Key words: Rubiaceae, antivenoms, Bothrops, Crotalus, cytoprotection.

INTRODUCTION

Ophidian accidents represent a serious health problem, as they lead to an estimated 50,000 deaths and another 22,000 permanent injuries, including amputations and other losses of bodily functions that impede proper development within society (1). Among medical treatments for such accidents, medicinal plants used as ophidian antidotes generate special interest because of their potential pharmacological use. However, information remains scarce and many cases have not been subjected to true scientific analysis.

In Mexico, a few plants have been evaluated including Brongniartia podalyrioides and B. intermedia, which were found to contain edunol, a substance that neutralizes the cardiological and toxic effects of the Bothrops atrox venom (2). In the country there are snakebite healers called "culebreros" that claim to know the proper antiophidic herbal remedies and methods of application (3). These healers often represent the only alternative given the lack of medical services that could otherwise provide anti-ophidian serum based on scientific research. In the best of cases, such a healer is apprenticed based on generations of practice that has led to an accumulation of knowledge on the effectiveness of distinct medicinal plants. A healer with this background is in reality keeping a valuable tradition alive (4). However, information on this use of medicinal plants is scarce and in many cases lacks scientific analysis.

Veracruz ranks second among Mexican states in the number of snakebite accidents. Species confirmed in these cases are Bothrops asper (48%) followed by Crotalus simus (5). One of the towns in Veracruz that has maintained the tradition of snakebite healers is Acayucan, where different plants are used for this purpose. One of these plants is Randia aculeata (crucetillo). The popular use of this particular plant has spread to Jamapa, a town in central Veracruz dedicated mainly to agriculture and farming, where local people prepare, without consulting a snakebite healer, an alcoholic beverage made from the fruit of this plant, which they drink when they (or even their pets) are bitten by a snake.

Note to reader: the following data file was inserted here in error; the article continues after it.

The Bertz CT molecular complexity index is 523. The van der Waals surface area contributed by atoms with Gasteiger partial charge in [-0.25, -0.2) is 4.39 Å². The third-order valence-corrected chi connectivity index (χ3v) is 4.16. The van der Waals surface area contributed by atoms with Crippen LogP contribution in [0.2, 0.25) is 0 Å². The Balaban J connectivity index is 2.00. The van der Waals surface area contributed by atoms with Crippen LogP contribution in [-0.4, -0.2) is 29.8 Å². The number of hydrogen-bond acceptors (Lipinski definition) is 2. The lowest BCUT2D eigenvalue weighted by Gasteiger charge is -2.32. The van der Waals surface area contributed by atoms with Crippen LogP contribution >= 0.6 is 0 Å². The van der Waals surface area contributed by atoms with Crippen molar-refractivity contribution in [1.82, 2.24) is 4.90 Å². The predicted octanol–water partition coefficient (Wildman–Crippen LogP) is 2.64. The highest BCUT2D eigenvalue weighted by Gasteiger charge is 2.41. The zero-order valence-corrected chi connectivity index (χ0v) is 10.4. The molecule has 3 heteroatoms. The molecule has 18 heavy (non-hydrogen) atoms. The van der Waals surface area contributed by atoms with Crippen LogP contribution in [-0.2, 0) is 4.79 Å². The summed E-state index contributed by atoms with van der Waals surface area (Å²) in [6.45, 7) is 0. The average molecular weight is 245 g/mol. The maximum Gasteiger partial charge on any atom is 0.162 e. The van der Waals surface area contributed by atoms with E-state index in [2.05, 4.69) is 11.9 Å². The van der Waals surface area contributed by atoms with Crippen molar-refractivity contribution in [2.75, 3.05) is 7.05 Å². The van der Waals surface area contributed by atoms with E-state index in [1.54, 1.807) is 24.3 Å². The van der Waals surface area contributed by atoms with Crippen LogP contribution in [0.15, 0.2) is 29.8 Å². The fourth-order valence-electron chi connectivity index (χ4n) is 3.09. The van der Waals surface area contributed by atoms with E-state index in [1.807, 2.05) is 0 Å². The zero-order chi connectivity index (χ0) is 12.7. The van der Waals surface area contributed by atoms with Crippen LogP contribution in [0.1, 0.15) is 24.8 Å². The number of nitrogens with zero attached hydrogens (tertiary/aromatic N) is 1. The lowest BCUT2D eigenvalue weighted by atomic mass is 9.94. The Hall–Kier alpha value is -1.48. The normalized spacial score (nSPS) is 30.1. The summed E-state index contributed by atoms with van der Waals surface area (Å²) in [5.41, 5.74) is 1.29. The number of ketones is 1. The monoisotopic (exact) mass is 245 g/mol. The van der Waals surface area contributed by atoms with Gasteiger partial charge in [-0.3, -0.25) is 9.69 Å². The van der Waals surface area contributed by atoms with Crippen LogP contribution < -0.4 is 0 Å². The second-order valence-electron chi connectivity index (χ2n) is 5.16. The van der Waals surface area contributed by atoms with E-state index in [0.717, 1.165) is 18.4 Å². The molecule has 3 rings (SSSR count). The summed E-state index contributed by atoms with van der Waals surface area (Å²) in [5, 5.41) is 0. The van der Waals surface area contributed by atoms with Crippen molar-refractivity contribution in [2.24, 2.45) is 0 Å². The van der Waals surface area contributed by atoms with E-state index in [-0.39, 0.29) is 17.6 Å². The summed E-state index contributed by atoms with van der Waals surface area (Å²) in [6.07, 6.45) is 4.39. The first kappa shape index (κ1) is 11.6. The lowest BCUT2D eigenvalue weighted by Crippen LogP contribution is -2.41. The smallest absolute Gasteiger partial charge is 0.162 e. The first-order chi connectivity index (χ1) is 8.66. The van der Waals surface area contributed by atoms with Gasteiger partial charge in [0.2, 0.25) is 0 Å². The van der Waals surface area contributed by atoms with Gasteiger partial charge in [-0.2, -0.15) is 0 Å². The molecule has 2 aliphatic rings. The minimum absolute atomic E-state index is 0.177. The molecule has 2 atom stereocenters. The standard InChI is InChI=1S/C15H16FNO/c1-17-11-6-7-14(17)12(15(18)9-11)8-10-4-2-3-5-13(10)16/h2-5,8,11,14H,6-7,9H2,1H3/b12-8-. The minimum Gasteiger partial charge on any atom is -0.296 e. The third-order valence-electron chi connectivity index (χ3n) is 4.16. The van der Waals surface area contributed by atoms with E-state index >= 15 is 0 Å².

The aim of the present study was to make an ethnobotanical study of Randia aculeata (Rubiaceae), and test the plant under laboratory conditions in order to confirm or negate the validity of its active ingredients as well as its usual method of administration, by analyzing its effects on skeletal muscle, heart and blood in a murine model.

MATERIALS AND METHODS

Ethnobotanical Study

We followed the methodology created by Vázquez-Ramírez et al. (6). One hundred questionnaires were applied in the municipality of Jamapa, Veracruz, Mexico. While the interviews were taking place with the local people, we always showed them a specimen of the plant to avoid confusion. We visited the homes and businesses of residents and interviewed people that were willing to answer our questions. The questionnaire can be seen in Figure 1.


Preparation of Plants

The plants, collected in rural communities in Jamapa, Veracruz, Mexico, were identified by a specialist in medicinal plants, Abigail Aguilar-Contreras, as Randia aculeata. A specimen of this species was deposited in the Herbarium of Medicinal Plants at the Centro Medico Siglo XXI hospital, and was registered as a plant for traditional medical use. The plant was prepared in the traditional manner where seven complete pieces of fruit were chopped up and left immersed in 1 L of sherry wine for one week (7).

Venom